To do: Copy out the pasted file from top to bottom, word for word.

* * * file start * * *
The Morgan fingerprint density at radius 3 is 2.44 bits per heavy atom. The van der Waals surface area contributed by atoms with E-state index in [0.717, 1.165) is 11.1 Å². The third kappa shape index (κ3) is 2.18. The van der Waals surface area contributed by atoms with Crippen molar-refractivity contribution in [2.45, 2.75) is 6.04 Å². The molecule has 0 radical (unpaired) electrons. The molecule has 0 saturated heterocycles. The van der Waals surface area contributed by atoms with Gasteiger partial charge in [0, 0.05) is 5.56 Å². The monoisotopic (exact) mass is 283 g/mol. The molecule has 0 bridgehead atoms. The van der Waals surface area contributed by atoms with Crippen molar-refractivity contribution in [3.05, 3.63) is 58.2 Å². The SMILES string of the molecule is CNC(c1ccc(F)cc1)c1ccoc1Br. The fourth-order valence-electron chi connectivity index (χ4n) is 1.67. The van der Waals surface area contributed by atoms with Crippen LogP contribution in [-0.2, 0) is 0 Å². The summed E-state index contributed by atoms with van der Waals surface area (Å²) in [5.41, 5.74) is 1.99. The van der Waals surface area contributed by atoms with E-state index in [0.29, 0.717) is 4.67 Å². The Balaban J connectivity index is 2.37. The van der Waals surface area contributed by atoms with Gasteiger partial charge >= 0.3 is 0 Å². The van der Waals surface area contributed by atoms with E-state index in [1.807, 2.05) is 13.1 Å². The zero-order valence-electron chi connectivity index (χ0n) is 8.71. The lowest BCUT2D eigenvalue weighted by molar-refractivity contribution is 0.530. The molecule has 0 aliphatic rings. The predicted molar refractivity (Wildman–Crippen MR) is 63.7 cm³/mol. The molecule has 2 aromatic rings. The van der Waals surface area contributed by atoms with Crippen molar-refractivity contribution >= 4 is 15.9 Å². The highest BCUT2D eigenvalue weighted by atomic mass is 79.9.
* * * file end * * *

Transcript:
The Morgan fingerprint density at radius 3 is 2.44 bits per heavy atom. The van der Waals surface area contributed by atoms with E-state index in [0.717, 1.165) is 11.1 Å². The third kappa shape index (κ3) is 2.18. The van der Waals surface area contributed by atoms with Crippen molar-refractivity contribution in [2.45, 2.75) is 6.04 Å². The molecule has 0 radical (unpaired) electrons. The molecule has 0 saturated heterocycles. The van der Waals surface area contributed by atoms with Gasteiger partial charge in [0, 0.05) is 5.56 Å². The monoisotopic (exact) mass is 283 g/mol. The molecule has 0 bridgehead atoms. The van der Waals surface area contributed by atoms with Crippen molar-refractivity contribution in [3.05, 3.63) is 58.2 Å². The SMILES string of the molecule is CNC(c1ccc(F)cc1)c1ccoc1Br. The fourth-order valence-electron chi connectivity index (χ4n) is 1.67. The van der Waals surface area contributed by atoms with Crippen LogP contribution in [-0.2, 0) is 0 Å². The summed E-state index contributed by atoms with van der Waals surface area (Å²) in [5.41, 5.74) is 1.99. The van der Waals surface area contributed by atoms with E-state index in [0.29, 0.717) is 4.67 Å². The Balaban J connectivity index is 2.37. The van der Waals surface area contributed by atoms with Gasteiger partial charge >= 0.3 is 0 Å². The van der Waals surface area contributed by atoms with E-state index in [1.807, 2.05) is 13.1 Å². The zero-order valence-electron chi connectivity index (χ0n) is 8.71. The lowest BCUT2D eigenvalue weighted by molar-refractivity contribution is 0.530. The molecule has 0 aliphatic rings. The predicted molar refractivity (Wildman–Crippen MR) is 63.7 cm³/mol. The molecule has 2 aromatic rings. The van der Waals surface area contributed by atoms with Crippen molar-refractivity contribution >= 4 is 15.9 Å². The highest BCUT2D eigenvalue weighted by atomic mass is 79.9.